Government teachers in Rajasthan have resented a government ‘diktat’ to mark their compulsory attendance for a government-sponsored Teachers Day event in Jaipur. The BJP-led Vasundhara Raje government organised a grand Teachers Day on Wednesday at Amroodon Ka Baagh in the state capital.
The Education Department made it compulsory for all teachers, who got their jobs after December 13, 2013 — the day Raje took over as Chief Minister — to attend the programme. Around 50,000 teachers attended the event. Speaking to IANS, a Jodhpur-based teacher, who declined to disclose his name, said, “We had to travel all the way from Jodhpur, about 330 km from the state capital.”
“In Digital India, is there any need to call thousands of teachers to the state capital when video conferencing facility is available in all cities and towns? Prime Minister Narendra Modi has been interacting with people via Mann Ki Baat. The Chief Minister could also have arranged video conferencing and saved money,” he said.
A teacher who came from Hanumangarh, a 7-hour train jouney, told IANS that teachers were being made victims in the politically-charged environment in the state. “We have been asked to stay in government schools. We are aware what kind of arrangements are available in these schools,” he said.
“We were promised travel allowance, but we have been spending from our pockets,” he complained. Yet another teacher from Jodhpur said that it would have been better had this programme seen voluntary participation from teachers. “This is a diktat for us. We had to leave all our work…we worked for this event for a week and were mainly focused on preparations for this event,” he said.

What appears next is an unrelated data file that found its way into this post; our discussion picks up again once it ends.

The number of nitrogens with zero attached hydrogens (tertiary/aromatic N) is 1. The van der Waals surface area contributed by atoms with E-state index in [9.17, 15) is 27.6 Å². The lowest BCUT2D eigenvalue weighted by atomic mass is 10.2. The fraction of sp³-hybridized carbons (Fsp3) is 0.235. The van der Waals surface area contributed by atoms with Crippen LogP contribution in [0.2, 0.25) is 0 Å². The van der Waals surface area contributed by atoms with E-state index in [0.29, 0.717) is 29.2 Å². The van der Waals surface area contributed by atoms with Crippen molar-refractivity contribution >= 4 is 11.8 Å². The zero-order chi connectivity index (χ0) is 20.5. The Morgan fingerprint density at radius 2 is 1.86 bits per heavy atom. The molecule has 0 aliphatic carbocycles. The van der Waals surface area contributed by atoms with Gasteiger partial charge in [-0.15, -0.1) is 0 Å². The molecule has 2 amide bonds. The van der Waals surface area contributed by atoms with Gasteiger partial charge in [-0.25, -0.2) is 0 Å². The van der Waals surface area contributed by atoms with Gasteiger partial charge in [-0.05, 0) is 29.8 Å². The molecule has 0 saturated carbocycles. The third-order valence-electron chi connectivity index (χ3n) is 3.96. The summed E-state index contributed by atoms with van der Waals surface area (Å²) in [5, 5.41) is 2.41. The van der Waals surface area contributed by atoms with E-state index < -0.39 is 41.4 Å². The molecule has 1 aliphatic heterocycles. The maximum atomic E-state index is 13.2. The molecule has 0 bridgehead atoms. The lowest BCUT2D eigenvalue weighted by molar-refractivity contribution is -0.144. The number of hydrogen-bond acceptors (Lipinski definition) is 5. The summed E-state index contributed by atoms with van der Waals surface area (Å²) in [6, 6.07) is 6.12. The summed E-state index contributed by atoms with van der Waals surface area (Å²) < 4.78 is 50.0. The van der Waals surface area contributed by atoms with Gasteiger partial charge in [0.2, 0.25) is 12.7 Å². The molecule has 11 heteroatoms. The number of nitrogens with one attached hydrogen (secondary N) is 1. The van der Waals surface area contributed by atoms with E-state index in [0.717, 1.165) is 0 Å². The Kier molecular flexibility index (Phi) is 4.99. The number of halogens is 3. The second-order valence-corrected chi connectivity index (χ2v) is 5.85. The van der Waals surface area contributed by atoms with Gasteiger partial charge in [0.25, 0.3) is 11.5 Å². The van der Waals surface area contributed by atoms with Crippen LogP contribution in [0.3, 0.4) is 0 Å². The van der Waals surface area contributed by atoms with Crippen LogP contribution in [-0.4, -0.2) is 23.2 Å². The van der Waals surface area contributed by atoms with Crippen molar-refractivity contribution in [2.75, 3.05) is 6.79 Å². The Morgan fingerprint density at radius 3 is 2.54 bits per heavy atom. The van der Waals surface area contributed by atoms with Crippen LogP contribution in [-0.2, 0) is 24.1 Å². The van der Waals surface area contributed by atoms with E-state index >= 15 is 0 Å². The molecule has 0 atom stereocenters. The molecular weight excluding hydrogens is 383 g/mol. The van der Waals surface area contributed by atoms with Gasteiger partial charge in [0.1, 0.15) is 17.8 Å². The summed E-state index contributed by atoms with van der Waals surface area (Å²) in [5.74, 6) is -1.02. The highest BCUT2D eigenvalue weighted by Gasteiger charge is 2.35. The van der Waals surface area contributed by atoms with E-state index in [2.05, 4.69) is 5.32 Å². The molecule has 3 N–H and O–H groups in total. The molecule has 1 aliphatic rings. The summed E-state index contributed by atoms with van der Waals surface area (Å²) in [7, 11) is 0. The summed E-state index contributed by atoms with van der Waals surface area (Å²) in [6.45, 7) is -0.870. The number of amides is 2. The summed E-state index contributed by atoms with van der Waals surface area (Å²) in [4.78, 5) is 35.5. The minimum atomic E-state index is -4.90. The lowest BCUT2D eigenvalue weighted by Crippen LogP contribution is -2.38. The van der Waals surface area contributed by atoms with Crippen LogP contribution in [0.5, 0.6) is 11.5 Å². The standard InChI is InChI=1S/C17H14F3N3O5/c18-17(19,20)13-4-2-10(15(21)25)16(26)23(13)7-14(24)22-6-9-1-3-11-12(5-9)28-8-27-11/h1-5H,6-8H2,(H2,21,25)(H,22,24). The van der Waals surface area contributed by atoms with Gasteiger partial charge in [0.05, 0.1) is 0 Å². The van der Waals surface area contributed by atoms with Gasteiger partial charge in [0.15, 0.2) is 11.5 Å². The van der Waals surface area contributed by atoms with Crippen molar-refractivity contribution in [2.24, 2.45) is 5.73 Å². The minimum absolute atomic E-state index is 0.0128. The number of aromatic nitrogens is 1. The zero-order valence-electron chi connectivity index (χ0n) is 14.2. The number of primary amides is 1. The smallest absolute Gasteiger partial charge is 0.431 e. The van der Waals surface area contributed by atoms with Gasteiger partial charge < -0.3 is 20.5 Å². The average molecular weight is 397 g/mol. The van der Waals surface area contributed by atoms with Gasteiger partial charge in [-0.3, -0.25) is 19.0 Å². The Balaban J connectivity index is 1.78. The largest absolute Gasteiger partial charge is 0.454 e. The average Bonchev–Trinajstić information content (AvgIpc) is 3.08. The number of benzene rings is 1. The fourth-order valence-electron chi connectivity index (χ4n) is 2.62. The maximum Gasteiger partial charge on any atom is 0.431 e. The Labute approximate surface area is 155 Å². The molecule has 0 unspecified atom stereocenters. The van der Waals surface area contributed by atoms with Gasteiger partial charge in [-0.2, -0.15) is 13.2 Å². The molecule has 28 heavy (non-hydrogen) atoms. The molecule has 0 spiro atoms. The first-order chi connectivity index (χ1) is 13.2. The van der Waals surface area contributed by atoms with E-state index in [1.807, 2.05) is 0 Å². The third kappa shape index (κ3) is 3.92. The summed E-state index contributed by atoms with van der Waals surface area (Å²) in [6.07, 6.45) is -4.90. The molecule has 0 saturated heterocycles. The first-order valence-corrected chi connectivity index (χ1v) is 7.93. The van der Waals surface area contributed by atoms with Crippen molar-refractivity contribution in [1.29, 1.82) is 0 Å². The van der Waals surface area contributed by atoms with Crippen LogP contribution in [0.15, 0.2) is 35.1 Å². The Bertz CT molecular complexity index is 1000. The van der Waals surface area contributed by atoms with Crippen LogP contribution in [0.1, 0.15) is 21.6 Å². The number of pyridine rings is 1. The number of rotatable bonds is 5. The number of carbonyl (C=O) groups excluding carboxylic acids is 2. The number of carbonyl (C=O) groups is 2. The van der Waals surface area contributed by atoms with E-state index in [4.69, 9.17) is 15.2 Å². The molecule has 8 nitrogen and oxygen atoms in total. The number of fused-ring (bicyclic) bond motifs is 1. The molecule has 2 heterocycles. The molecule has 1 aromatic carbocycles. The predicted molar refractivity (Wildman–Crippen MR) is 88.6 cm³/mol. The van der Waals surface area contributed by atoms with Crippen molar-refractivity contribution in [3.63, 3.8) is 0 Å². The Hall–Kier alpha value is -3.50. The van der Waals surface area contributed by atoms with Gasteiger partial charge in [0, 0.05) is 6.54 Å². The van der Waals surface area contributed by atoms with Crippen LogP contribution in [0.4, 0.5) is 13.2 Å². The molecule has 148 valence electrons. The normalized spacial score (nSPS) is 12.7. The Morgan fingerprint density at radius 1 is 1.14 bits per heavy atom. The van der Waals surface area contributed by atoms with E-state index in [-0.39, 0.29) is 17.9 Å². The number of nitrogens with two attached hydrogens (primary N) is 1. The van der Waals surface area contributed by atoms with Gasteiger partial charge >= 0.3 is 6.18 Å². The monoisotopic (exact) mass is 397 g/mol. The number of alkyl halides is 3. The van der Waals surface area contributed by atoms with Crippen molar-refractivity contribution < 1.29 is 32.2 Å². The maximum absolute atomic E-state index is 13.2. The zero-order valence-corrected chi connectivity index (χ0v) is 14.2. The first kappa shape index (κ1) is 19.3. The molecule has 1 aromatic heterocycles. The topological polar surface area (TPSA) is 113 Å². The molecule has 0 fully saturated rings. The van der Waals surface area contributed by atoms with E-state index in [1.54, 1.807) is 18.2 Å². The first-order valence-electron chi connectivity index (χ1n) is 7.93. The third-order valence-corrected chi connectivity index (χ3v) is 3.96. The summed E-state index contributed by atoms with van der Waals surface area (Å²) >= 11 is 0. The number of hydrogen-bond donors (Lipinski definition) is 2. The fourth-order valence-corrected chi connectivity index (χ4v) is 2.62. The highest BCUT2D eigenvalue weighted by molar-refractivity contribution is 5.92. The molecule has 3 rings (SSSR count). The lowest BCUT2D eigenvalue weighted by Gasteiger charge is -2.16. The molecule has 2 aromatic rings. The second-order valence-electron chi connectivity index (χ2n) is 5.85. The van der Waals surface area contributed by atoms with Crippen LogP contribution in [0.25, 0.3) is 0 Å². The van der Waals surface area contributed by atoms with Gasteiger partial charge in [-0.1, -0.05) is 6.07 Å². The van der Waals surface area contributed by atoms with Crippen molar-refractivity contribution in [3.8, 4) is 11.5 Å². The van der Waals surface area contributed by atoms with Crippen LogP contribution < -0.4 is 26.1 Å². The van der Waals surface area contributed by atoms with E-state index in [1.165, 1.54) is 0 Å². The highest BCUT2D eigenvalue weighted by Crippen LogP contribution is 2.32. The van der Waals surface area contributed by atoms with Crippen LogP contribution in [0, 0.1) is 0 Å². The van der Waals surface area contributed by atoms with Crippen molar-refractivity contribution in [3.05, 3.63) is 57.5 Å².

Long queues of vehicles were seen in the city throughout the day. “There was no need to create such a mess on roads,” he said. When asked why they can not disclose their names, the teachers had a common opinion. “We are already under pressure to attend this event. If we disclose our identity, we might lose our jobs.”
The Rajasthan Education Department made it compulsory for all government teachers appointed after December 13, 2013, to attend the state-level Teachers’ Day celebration in Jaipur. Raje took oath on December 13, 2013, and the day marks the start of the term of the government.
The Opposition Congress has criticised the move, questioning the government as to how the Raje government could differentiate between teachers.
Former Chief Minister and Congress leader Ashok Gehlot said: “The government’s behaviour towards teachers is condemnable. Teachers are not slaves of the government. This is not a respectable invite for them.” He said taxpayers’ money too was being wasted on “meaningless programmes.”
Surendra Saharan, patron, Rajasthan Senior Teacher’s Association said, “Verbal instructions were given to all teachers to avoid wearing black- colour outfits. We submitted a memorandum to the Education Department, but to no avail,” he said. “The government decision to invite new appointees while ignoring their seniors is sheer politicisation of education,” Saharan added.